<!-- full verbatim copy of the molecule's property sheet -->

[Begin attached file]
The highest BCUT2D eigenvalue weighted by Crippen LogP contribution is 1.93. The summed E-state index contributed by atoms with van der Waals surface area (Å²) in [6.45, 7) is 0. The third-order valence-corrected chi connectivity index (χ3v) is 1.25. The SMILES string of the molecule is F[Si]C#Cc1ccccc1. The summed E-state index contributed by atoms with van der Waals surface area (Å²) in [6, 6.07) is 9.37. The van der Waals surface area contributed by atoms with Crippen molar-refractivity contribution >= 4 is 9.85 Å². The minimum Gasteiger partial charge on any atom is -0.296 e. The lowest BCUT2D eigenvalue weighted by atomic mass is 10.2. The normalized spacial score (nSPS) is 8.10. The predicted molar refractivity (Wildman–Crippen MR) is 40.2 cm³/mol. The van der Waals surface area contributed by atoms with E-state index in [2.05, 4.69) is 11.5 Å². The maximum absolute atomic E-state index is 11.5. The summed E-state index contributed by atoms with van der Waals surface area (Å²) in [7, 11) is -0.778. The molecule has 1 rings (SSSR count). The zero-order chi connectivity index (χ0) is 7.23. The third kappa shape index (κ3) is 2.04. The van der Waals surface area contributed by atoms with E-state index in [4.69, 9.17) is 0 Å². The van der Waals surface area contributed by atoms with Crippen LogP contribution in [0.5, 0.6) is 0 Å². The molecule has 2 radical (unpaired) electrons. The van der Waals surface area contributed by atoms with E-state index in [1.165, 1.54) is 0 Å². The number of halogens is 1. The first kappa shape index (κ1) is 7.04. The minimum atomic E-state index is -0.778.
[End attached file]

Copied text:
The highest BCUT2D eigenvalue weighted by Crippen LogP contribution is 1.93. The summed E-state index contributed by atoms with van der Waals surface area (Å²) in [6.45, 7) is 0. The third-order valence-corrected chi connectivity index (χ3v) is 1.25. The SMILES string of the molecule is F[Si]C#Cc1ccccc1. The summed E-state index contributed by atoms with van der Waals surface area (Å²) in [6, 6.07) is 9.37. The van der Waals surface area contributed by atoms with Crippen molar-refractivity contribution >= 4 is 9.85 Å². The minimum Gasteiger partial charge on any atom is -0.296 e. The lowest BCUT2D eigenvalue weighted by atomic mass is 10.2. The normalized spacial score (nSPS) is 8.10. The predicted molar refractivity (Wildman–Crippen MR) is 40.2 cm³/mol. The van der Waals surface area contributed by atoms with E-state index in [2.05, 4.69) is 11.5 Å². The maximum absolute atomic E-state index is 11.5. The summed E-state index contributed by atoms with van der Waals surface area (Å²) in [7, 11) is -0.778. The molecule has 1 rings (SSSR count). The zero-order chi connectivity index (χ0) is 7.23. The third kappa shape index (κ3) is 2.04. The van der Waals surface area contributed by atoms with E-state index in [4.69, 9.17) is 0 Å². The van der Waals surface area contributed by atoms with Crippen LogP contribution in [0.5, 0.6) is 0 Å². The molecule has 2 radical (unpaired) electrons. The van der Waals surface area contributed by atoms with E-state index in [1.165, 1.54) is 0 Å². The number of halogens is 1. The first kappa shape index (κ1) is 7.04. The minimum atomic E-state index is -0.778.